Timbuctoo


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prop. n.1.A city on the southern edge of the Sahara, in central Africa, some nine miles from the Niger. It is about three miles around, and was formerly surrounded by a clay wall. Timbuctoo has a large caravan trade, gold dust being the most important export. The people are negroes, Tuariks, Mandingoes, Arabs, Foolahs, etc. The city was founded in the 12th century, but was first seen by a white man in 1826. Timbuctoo now belongs to France, and a railroad is proposed to connect Algiers, Timbuctoo and Senegambia. Population, 13,000 (1893), greatly increased during the trading season from November to January.
Webster's Revised Unabridged Dictionary, published 1913 by G. & C. Merriam Co.
References in classic literature ?
His eloquence was palsied at the missionary meetings, and other religious assemblies in the neighbourhood, where he had been in the habit of presiding, and of speaking for hours; for he felt, when he rose, that the audience said, "That is the son of the old reprobate Sir Pitt, who is very likely drinking at the public house at this very moment." And once when he was speaking of the benighted condition of the king of Timbuctoo, and the number of his wives who were likewise in darkness, some gipsy miscreant from the crowd asked, "How many is there at Queen's Crawley, Young Squaretoes?" to the surprise of the platform, and the ruin of Mr.
He showed her all the 'treasures' in the room, ivories, enamels, miniatures, all sorts of monstrosities from Japan, from India, from Timbuctoo .
On the 25th of November, 1852, after the death of Overweg, his last companion, he plunged into the west, visited Sockoto, crossed the Niger, and finally reached Timbuctoo, where he had to languish, during eight long months, under vexations inflicted upon him by the sheik, and all kinds of ill-treatment and wretchedness.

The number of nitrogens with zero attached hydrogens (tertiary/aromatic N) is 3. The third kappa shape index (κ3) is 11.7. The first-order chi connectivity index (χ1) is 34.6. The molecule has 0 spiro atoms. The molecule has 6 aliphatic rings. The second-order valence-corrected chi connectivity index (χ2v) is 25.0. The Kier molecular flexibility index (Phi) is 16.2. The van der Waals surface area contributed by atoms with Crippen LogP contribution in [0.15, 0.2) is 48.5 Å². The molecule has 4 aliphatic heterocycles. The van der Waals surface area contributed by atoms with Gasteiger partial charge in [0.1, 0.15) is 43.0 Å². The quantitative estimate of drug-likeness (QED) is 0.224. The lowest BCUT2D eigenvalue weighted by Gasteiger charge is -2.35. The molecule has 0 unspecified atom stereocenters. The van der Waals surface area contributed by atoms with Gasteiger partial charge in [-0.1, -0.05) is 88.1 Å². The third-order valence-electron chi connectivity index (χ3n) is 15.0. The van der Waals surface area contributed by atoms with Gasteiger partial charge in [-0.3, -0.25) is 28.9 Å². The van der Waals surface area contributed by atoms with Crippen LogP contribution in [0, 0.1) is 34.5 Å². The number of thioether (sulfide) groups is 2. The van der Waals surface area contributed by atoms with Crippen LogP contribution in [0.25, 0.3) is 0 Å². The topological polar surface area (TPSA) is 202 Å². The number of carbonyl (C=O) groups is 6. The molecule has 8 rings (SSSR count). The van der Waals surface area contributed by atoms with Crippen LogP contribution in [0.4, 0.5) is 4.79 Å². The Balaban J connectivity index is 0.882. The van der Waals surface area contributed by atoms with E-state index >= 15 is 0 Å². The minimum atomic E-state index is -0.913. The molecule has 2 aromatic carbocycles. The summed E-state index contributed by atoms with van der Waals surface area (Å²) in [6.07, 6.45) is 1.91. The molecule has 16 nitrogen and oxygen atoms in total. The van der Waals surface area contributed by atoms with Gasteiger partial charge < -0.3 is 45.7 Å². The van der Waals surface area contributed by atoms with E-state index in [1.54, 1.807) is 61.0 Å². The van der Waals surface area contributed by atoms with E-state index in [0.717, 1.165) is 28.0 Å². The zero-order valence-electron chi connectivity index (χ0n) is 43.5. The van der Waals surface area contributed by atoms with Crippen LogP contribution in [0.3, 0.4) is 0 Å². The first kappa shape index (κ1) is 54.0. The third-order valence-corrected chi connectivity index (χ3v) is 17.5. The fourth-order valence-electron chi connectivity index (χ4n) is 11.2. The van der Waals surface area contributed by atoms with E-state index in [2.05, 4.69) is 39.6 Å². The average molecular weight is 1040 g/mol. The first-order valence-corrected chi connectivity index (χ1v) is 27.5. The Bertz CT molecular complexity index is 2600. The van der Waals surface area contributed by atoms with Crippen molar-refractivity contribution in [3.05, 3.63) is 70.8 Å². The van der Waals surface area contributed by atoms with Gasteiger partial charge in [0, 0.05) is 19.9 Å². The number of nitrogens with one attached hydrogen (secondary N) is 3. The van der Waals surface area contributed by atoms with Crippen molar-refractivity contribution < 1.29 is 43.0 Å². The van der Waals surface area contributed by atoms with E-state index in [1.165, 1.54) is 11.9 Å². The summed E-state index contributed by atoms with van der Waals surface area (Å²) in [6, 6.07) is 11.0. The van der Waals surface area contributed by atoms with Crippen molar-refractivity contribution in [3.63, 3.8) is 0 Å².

At college Tennyson won the chancellor's prize for a poem on Timbuctoo, and the following year he published a second little volume of poems.
Police said that the women and the child were sleeping on the footpath, opposite a lounge named Timbuctoo, when the incident took place at around 9.30 pm on Saturday.
(40) [...] Croose London Scotties wi' their braw shirt fronts And a' their fancy freen's rejoicin' That similah gatherings in Timbuctoo, Bagdad--and Hell, nae doot--are voicin' Burns' sentiments o universal love, In pidgin English or in wild-fowl Scots, And toastin' ane wha's nocht to them but an Excuse for faitherin' Genius wi' their thochts.
Customers from Tooele to Timbuctoo can now have the same comfortable and information-filled checkout experience.
Let him or her, take you from the first sentence, to Timbuctoo, Mars or the moon.
Timbuktu (also spelled Tinbuktu, Timbuctoo and Timbuktoo) is the home of the prestigious Koranic Sankore University and other madrasas, Timbuktu was an intellectual and spiritual capital and a centre for the propagation of Islam throughout Africa in the 15th and 16th centuries.
Anderson's version, 'The Vanishing Puzzle' (25), almost elides the personhood of the doll altogether, reducing it to the vehicle for an enigma; Arnold and Cahill, by contrast, are detailed in their casting of the doll as an old man, a "professor of astronomy at Timbuctoo" travelling to Amsterdam to "see the eclipse of the last new comet" (29).
The nation couldn't give two hoots if the rugby players played in Timbuctoo so long as the best players available are chosen to represent our country.
For Henry the light and color of Matisse's odalisques "studded with malachite and jasper" summon fantasies of Proust's seafront at Balbec before they tip over into a great swelling imaginary movement through "Persia and India and China," "Kurd, Beluchistan, Timbuctoo, Somaliland, Angkor, Tierra del Fuego," until "white pigeons come to flutter and rut in the iceblue veins of the Himalayas" (169).